Whatever your stance on animals and fur, it’s important not to get swayed too much by the opinions of other people. It’s a standpoint as individual to you as your fingerprint and it’s important not to feel guilty or inadequate over such a loaded topic. And always remember; if in doubt, go faux.

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10 thoughts on “Licentiate Column 18/11/10

  1. >I would never ever agree with or wear fur. To me it is simple beyond cruel to kill an animal for it's fur – it's pure vanity.I am disgusted by those that wear real fur when faux fur is a cruelty free alternative.I agree that paint throwing etc is out of line – it gives peaceful animal activists and those who want to stick up for animal rights a bad name. We are all branded with the same 'looney' brush as these people which isn't fair.Nobody likes to listen to 'extremists' views be it about religion, animals etc… so I think a different approach needs to be adopted. There is no point telling everyone they MUST become vegan or they are bad people – I think simply encourage people to perhaps have one day of the week where they eat meat free, and better education about where meat products come from – encourage people to choose freerange not battery eggs… buy products from organic farms etc… Sorry bit of a rant!I am a vegetarian and I am often made feel bad by certain activists who look down at me because I am not vegan… I don't think that's fair – everyones effort, no matter how small, to help the animals should be applauded – even if it is something like choosing to only buy freerange eggs or not support chains like KFC etc…x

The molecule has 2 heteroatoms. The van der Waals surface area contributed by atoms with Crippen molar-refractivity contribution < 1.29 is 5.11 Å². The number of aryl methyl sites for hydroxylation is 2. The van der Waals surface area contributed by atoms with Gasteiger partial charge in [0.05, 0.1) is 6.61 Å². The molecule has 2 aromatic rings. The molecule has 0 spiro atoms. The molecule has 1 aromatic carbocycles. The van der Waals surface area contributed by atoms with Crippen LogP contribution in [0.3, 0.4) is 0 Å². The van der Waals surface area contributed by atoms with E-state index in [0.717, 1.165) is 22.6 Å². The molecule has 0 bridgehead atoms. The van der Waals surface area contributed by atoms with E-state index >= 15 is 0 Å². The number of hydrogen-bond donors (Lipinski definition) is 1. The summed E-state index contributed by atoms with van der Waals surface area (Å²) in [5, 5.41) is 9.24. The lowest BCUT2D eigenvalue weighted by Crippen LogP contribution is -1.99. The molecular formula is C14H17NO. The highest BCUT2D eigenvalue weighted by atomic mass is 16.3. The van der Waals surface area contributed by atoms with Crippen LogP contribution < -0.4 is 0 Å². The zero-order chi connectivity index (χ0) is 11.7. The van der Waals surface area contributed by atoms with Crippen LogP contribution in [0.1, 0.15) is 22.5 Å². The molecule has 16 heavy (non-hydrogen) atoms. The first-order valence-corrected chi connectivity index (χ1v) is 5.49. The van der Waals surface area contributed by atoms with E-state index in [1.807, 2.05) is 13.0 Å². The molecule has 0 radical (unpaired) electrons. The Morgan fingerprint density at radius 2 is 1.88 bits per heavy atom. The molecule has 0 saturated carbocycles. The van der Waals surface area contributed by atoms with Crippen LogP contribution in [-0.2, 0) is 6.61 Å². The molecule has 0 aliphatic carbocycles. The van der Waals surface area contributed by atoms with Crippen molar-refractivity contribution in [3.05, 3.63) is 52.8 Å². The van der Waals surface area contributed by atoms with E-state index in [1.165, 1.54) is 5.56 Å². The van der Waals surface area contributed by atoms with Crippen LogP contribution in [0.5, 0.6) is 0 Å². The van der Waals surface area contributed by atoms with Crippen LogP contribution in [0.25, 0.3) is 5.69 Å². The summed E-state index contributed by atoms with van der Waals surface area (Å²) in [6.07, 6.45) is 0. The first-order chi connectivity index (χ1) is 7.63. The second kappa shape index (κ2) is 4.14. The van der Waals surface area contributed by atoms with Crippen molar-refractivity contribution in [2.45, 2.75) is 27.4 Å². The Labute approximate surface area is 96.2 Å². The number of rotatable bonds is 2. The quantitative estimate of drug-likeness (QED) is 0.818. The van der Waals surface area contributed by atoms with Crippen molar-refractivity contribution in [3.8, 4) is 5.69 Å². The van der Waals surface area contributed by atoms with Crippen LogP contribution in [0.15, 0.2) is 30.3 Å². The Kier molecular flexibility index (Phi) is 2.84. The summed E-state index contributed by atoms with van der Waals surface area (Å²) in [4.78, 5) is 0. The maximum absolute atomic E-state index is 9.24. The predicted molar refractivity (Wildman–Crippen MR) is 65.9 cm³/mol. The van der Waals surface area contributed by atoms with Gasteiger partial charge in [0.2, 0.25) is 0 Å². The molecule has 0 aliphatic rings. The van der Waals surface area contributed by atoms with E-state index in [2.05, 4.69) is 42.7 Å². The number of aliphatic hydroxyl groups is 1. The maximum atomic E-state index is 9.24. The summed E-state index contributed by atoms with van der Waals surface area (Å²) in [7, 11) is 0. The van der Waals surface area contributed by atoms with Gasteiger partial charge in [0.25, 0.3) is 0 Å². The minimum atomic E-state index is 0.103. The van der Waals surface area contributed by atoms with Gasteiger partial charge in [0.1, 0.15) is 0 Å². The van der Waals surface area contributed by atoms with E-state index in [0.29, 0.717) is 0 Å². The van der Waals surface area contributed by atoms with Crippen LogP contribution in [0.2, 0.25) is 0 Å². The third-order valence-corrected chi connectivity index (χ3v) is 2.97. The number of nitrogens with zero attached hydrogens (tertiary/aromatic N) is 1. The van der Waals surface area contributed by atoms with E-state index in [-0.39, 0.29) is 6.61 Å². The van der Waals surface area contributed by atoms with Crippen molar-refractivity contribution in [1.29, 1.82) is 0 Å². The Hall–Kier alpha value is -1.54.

2. >Excellent post, as always. Kinda makes me feel glad that I know such a talented writer in person! *free government/Aisling cheese alert*I'm not angry at people who wear fur, and I'd imagine if I was going to wear fur it would be faux. I don't think I'm passionate enough either way to make a proper argument, so I shall flee noiselessly into the night.

  3. >I love how you placed in a nutshell everyone is entitled to their own opinion and that is true. but for kelle belle I believe a kill is a kill. Whether it's deemed "humane" or "inhumane" for yogurt or eggs when it boils down to it, whether or not the kill is for life or "vanity" doesn't make it any better. I'm also assuming you don't wear leather and all your clothes are made out of potato sacs?I love fur =x I think it's so soft and warm, I had a fur jacket and not for status but because I genuinely liked the item. Honestly speaking Faux fur just isn't the real thing, just like canal street Burberry doesn't compare to 5th ave Burberry…Your post was excellent to open up discussion!